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iOS 7 a 'system-wide UI overhaul,' suffering delays
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Apr 3, 2013, 10:44 AM
 
iOS 7 represents a "rather significant system-wide UI overhaul," Daring Fireball's John Gruber claims to have learned. The blogger also says he has heard the same thing as Rene Ritchie, who alleges that "[Apple lead designer Jonathan] Ive's work is apparently making many people really happy, but will also apparently make rich-texture-loving designers sad." Engineers allowed to have the OS on their iPhones are even rumored to be using polarizing filters to make it harder for passers-by to see the interface changes.

Development of iOS 7 is said to be lagging behind, though, to the extent that Apple is pulling engineers off of work on OS X 10.9 to help. That urgency could be consistent with a report from the Wall Street Journal, which yesterday indicated that a new iPhone is set to go into production this quarter and launch as soon as the summer, instead of the fall. Apple has never launched a new iPhone without a major iOS upgrade alongside it.

Ive was put in charge of iOS design last year after the departure of Scott Forstall. How he might handle software is uncertain, since until then he was responsible exclusively for the hardware side of Apple products. It's believed however that he will probably avoid the skeuomorphic touches of recent versions of iOS and its apps, exemplified by things like the stitched leather in Find My Friends, or the shelves in iBooks.
     
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Apr 3, 2013, 12:34 PM
 
Has SpringBoard been replaced with "iTiles" ?

;-)
     
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Apr 3, 2013, 03:02 PM
 
The way things are going with Apple nowadays it will only work on an iPhone 5 or 6. I remember fondly the days when OS updates didn't mandate a hardware update. It was OK that some things didn't work or ran slowly, that was a price you paid and a choice.
Beware of geeks bearing Gifs
     
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Apr 3, 2013, 04:23 PM
 
Originally Posted by daqman View Post
The way things are going with Apple nowadays it will only work on an iPhone 5 or 6. I remember fondly the days when OS updates didn't mandate a hardware update. It was OK that some things didn't work or ran slowly, that was a price you paid and a choice.
It just used to be a longer cycle. The last OS version to run on an SE/30 was 7.5.5. The first version not to be supported was 7.6, which came out a little over eight years after the machine was released, or six years after the last one had been produced.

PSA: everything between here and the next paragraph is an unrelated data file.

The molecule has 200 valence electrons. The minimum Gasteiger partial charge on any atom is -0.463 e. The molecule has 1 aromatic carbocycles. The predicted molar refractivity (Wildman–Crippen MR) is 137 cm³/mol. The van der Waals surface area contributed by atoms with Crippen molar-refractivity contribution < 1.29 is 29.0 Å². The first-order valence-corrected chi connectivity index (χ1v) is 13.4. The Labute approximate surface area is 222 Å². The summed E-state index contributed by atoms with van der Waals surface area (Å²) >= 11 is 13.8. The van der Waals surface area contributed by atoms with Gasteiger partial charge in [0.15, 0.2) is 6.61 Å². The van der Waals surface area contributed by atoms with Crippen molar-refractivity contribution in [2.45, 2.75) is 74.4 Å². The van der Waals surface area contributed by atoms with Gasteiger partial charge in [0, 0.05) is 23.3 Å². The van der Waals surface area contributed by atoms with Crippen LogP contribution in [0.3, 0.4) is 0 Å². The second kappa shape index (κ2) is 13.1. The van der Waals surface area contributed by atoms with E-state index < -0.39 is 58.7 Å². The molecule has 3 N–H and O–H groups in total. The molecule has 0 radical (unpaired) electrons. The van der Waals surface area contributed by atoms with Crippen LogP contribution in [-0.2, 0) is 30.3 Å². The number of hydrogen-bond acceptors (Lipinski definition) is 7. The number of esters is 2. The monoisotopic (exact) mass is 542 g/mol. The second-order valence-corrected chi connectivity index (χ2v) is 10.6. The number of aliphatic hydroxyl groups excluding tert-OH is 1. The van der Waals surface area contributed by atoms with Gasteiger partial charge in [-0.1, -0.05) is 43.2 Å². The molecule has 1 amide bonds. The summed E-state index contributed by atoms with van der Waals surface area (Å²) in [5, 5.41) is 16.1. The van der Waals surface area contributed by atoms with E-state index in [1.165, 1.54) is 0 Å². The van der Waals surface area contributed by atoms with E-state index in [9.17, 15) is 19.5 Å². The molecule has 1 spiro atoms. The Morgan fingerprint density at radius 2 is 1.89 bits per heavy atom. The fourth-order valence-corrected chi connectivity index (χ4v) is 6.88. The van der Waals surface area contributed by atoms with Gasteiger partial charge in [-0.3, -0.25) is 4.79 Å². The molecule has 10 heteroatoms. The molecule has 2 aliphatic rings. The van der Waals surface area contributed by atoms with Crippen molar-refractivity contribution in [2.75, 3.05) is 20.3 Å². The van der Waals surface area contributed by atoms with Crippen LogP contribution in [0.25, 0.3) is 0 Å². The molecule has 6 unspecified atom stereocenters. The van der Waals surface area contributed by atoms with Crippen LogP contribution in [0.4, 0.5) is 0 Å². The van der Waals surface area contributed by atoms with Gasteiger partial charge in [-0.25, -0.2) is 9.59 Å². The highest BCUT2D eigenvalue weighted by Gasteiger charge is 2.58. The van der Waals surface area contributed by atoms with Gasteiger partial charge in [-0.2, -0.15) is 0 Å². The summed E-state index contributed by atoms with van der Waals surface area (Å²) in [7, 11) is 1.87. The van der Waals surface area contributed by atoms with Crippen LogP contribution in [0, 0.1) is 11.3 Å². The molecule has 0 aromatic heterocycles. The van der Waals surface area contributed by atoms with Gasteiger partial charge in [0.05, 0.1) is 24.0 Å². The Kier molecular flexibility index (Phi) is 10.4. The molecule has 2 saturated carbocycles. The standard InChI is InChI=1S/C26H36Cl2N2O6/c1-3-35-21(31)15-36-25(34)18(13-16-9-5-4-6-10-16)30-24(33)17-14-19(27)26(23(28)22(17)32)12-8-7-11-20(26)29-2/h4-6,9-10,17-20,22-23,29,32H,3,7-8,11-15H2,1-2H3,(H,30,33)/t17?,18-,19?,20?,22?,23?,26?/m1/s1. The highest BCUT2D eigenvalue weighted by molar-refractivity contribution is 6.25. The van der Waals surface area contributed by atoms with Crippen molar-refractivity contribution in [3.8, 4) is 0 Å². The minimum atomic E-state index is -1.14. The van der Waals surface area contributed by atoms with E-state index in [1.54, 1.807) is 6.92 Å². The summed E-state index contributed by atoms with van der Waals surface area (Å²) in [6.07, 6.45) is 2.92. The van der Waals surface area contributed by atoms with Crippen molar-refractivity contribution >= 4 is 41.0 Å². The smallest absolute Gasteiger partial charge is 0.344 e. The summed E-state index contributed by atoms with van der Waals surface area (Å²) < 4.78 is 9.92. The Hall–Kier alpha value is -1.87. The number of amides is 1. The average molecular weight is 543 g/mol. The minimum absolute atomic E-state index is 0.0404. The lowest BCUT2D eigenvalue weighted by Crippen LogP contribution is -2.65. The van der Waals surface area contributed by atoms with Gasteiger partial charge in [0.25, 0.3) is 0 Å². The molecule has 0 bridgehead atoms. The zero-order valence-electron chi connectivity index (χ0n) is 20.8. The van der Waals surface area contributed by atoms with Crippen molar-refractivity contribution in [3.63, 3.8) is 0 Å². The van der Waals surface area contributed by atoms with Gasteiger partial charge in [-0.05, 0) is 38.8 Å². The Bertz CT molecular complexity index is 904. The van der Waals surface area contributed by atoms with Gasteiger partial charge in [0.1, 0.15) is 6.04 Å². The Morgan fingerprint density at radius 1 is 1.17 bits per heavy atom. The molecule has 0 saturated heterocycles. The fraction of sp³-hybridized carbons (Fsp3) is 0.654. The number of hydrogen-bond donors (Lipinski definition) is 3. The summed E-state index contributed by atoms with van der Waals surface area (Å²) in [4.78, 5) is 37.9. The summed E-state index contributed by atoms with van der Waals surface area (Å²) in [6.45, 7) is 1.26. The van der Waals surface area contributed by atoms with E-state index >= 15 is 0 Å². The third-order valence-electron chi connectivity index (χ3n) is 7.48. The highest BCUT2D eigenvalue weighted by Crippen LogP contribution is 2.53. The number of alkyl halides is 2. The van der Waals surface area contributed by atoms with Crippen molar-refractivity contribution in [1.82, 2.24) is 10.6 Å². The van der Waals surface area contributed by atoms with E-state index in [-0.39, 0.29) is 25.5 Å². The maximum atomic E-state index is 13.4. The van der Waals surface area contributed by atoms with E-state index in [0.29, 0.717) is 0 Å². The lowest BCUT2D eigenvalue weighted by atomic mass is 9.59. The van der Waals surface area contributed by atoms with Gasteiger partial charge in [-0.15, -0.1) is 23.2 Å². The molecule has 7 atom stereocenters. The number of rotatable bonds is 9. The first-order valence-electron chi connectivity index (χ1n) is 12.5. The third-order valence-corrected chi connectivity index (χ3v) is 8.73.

About fifteen years ago Apple shifted to a five- or six-year cutoff for Macs (a '98 Powerbook G3 could run the latest version until late 2003). iOS devices seem to be on a three-to-four-year pattern with regard to running current OS versions.
     
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Apr 4, 2013, 05:57 PM
 
A 3-4 year cycle (iPhone 3GS still runs iOS 6 just fine) is just fine for mobile phones - most are on 2-year contracts, so a minimum of a 2-year cycle was always supported. This, of course, is better than Android devices, which have a 0-year cycle for most.
     
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Apr 4, 2013, 07:47 PM
 
Originally Posted by ZinkDifferent View Post
A 3-4 year cycle (iPhone 3GS still runs iOS 6 just fine) is just fine for mobile phones - most are on 2-year contracts, so a minimum of a 2-year cycle was always supported. This, of course, is better than Android devices, which have a 0-year cycle for most.
...or, indeed, a "negative" cycle, seeing as the vast majority are shipped with outdated system versions that are never upgraded.
     
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Apr 15, 2013, 01:47 AM
 
iOS7 can suffer all the delays it needs to if the interface removes all that awful awful Forstall texture. I am particularly looking forward to getting rid of that 1997 linen texture background pattern.
     
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Apr 15, 2013, 02:27 AM
 
Originally Posted by chirpy22 View Post
iOS7 can suffer all the delays it needs to if the interface removes all that awful awful Forstall texture. I am particularly looking forward to getting rid of that 1997 linen texture background pattern.
That was Jobs, purportedly. Not just Forstall.
     
   
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